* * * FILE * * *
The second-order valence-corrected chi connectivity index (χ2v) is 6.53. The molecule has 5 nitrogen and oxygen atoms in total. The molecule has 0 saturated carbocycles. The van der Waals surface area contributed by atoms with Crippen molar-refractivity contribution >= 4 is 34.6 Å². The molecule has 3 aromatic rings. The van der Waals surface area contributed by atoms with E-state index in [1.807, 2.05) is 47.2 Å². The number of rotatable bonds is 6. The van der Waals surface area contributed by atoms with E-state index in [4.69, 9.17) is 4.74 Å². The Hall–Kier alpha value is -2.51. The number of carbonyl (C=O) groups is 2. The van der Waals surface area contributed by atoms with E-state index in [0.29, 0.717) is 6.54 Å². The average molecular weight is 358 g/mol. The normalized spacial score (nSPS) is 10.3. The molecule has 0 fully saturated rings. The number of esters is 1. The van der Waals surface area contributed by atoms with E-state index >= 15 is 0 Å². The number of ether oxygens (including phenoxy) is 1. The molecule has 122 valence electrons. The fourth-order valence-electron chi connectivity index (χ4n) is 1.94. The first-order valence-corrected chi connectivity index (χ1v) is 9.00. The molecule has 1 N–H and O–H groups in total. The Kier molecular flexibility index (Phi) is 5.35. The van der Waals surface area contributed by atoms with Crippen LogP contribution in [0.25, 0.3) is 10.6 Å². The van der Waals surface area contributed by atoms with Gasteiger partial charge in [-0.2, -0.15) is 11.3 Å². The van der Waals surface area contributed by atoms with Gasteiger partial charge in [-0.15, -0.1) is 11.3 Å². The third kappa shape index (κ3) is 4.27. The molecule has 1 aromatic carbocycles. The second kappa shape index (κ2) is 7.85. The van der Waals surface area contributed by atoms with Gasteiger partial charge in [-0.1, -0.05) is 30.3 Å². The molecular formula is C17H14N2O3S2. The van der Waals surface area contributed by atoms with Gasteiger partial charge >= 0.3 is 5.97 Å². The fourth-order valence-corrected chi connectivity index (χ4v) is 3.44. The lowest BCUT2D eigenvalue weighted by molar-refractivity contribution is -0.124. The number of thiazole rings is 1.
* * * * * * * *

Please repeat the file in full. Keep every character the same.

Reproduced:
The second-order valence-corrected chi connectivity index (χ2v) is 6.53. The molecule has 5 nitrogen and oxygen atoms in total. The molecule has 0 saturated carbocycles. The van der Waals surface area contributed by atoms with Crippen molar-refractivity contribution >= 4 is 34.6 Å². The molecule has 3 aromatic rings. The van der Waals surface area contributed by atoms with E-state index in [1.807, 2.05) is 47.2 Å². The number of rotatable bonds is 6. The van der Waals surface area contributed by atoms with E-state index in [4.69, 9.17) is 4.74 Å². The Hall–Kier alpha value is -2.51. The number of carbonyl (C=O) groups is 2. The van der Waals surface area contributed by atoms with E-state index in [0.29, 0.717) is 6.54 Å². The average molecular weight is 358 g/mol. The normalized spacial score (nSPS) is 10.3. The molecule has 0 fully saturated rings. The number of esters is 1. The van der Waals surface area contributed by atoms with E-state index >= 15 is 0 Å². The number of ether oxygens (including phenoxy) is 1. The molecule has 122 valence electrons. The fourth-order valence-electron chi connectivity index (χ4n) is 1.94. The first-order valence-corrected chi connectivity index (χ1v) is 9.00. The molecule has 1 N–H and O–H groups in total. The Kier molecular flexibility index (Phi) is 5.35. The van der Waals surface area contributed by atoms with Crippen LogP contribution in [0.25, 0.3) is 10.6 Å². The van der Waals surface area contributed by atoms with Gasteiger partial charge in [-0.2, -0.15) is 11.3 Å². The van der Waals surface area contributed by atoms with Gasteiger partial charge in [-0.15, -0.1) is 11.3 Å². The third kappa shape index (κ3) is 4.27. The molecule has 1 aromatic carbocycles. The second kappa shape index (κ2) is 7.85. The van der Waals surface area contributed by atoms with Gasteiger partial charge in [-0.1, -0.05) is 30.3 Å². The molecular formula is C17H14N2O3S2. The van der Waals surface area contributed by atoms with Gasteiger partial charge >= 0.3 is 5.97 Å². The fourth-order valence-corrected chi connectivity index (χ4v) is 3.44. The lowest BCUT2D eigenvalue weighted by molar-refractivity contribution is -0.124. The number of thiazole rings is 1.